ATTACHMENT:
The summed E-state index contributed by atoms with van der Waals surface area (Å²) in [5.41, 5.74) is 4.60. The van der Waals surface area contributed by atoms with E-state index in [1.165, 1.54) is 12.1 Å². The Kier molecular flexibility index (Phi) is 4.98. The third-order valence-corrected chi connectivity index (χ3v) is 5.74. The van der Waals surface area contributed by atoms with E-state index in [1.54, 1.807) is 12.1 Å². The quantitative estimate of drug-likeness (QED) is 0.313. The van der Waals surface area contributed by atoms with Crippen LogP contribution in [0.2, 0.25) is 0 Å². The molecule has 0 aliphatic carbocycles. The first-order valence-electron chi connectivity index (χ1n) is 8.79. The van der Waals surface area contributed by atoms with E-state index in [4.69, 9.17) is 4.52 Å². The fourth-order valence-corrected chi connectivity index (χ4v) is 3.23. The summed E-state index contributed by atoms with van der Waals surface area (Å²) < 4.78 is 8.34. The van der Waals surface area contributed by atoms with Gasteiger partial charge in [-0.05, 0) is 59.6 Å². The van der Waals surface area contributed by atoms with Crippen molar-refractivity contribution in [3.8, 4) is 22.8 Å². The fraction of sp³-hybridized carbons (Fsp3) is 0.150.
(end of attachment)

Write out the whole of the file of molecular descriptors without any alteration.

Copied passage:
The summed E-state index contributed by atoms with van der Waals surface area (Å²) in [5.41, 5.74) is 4.60. The van der Waals surface area contributed by atoms with E-state index in [1.165, 1.54) is 12.1 Å². The Kier molecular flexibility index (Phi) is 4.98. The third-order valence-corrected chi connectivity index (χ3v) is 5.74. The van der Waals surface area contributed by atoms with E-state index in [1.54, 1.807) is 12.1 Å². The quantitative estimate of drug-likeness (QED) is 0.313. The van der Waals surface area contributed by atoms with Crippen LogP contribution in [0.2, 0.25) is 0 Å². The molecule has 0 aliphatic carbocycles. The first-order valence-electron chi connectivity index (χ1n) is 8.79. The van der Waals surface area contributed by atoms with E-state index in [4.69, 9.17) is 4.52 Å². The fourth-order valence-corrected chi connectivity index (χ4v) is 3.23. The summed E-state index contributed by atoms with van der Waals surface area (Å²) < 4.78 is 8.34. The van der Waals surface area contributed by atoms with Gasteiger partial charge in [-0.05, 0) is 59.6 Å². The van der Waals surface area contributed by atoms with Crippen molar-refractivity contribution in [3.8, 4) is 22.8 Å². The fraction of sp³-hybridized carbons (Fsp3) is 0.150.